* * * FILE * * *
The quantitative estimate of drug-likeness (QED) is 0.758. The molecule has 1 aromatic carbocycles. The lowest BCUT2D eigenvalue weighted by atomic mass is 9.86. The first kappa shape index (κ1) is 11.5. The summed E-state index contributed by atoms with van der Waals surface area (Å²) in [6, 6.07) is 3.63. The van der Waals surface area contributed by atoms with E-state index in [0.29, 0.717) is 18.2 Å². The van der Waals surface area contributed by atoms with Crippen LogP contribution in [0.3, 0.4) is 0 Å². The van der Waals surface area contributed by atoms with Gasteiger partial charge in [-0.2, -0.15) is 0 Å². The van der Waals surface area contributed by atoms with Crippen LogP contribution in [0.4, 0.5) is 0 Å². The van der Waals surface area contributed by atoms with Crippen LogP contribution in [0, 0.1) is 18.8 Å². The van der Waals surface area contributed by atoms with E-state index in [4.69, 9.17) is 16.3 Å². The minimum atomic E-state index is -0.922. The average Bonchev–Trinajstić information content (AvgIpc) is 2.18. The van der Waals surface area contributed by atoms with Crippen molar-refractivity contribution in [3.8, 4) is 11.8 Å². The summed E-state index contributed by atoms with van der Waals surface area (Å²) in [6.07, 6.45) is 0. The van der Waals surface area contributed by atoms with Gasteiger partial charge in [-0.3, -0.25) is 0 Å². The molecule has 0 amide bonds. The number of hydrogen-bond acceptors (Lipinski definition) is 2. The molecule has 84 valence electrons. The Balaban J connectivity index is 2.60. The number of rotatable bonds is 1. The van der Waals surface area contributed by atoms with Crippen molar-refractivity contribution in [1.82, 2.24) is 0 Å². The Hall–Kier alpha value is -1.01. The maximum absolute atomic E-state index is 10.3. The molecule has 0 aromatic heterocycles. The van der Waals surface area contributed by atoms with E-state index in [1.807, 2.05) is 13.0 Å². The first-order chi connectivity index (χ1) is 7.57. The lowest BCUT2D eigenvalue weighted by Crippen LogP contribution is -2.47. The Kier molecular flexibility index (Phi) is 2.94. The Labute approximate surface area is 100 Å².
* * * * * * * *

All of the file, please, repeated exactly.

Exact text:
The quantitative estimate of drug-likeness (QED) is 0.758. The molecule has 1 aromatic carbocycles. The lowest BCUT2D eigenvalue weighted by atomic mass is 9.86. The first kappa shape index (κ1) is 11.5. The summed E-state index contributed by atoms with van der Waals surface area (Å²) in [6, 6.07) is 3.63. The van der Waals surface area contributed by atoms with E-state index in [0.29, 0.717) is 18.2 Å². The van der Waals surface area contributed by atoms with Crippen LogP contribution in [0.3, 0.4) is 0 Å². The van der Waals surface area contributed by atoms with Gasteiger partial charge in [-0.2, -0.15) is 0 Å². The van der Waals surface area contributed by atoms with Crippen LogP contribution in [0.4, 0.5) is 0 Å². The van der Waals surface area contributed by atoms with Crippen LogP contribution in [0, 0.1) is 18.8 Å². The van der Waals surface area contributed by atoms with E-state index in [4.69, 9.17) is 16.3 Å². The minimum atomic E-state index is -0.922. The average Bonchev–Trinajstić information content (AvgIpc) is 2.18. The van der Waals surface area contributed by atoms with Crippen molar-refractivity contribution in [3.8, 4) is 11.8 Å². The summed E-state index contributed by atoms with van der Waals surface area (Å²) in [6.07, 6.45) is 0. The van der Waals surface area contributed by atoms with Gasteiger partial charge in [-0.3, -0.25) is 0 Å². The molecule has 0 amide bonds. The number of hydrogen-bond acceptors (Lipinski definition) is 2. The molecule has 84 valence electrons. The Balaban J connectivity index is 2.60. The number of rotatable bonds is 1. The van der Waals surface area contributed by atoms with Crippen molar-refractivity contribution in [1.82, 2.24) is 0 Å². The Hall–Kier alpha value is -1.01. The maximum absolute atomic E-state index is 10.3. The molecule has 0 aromatic heterocycles. The van der Waals surface area contributed by atoms with E-state index in [1.807, 2.05) is 13.0 Å². The first-order chi connectivity index (χ1) is 7.57. The lowest BCUT2D eigenvalue weighted by Crippen LogP contribution is -2.47. The Kier molecular flexibility index (Phi) is 2.94. The Labute approximate surface area is 100 Å².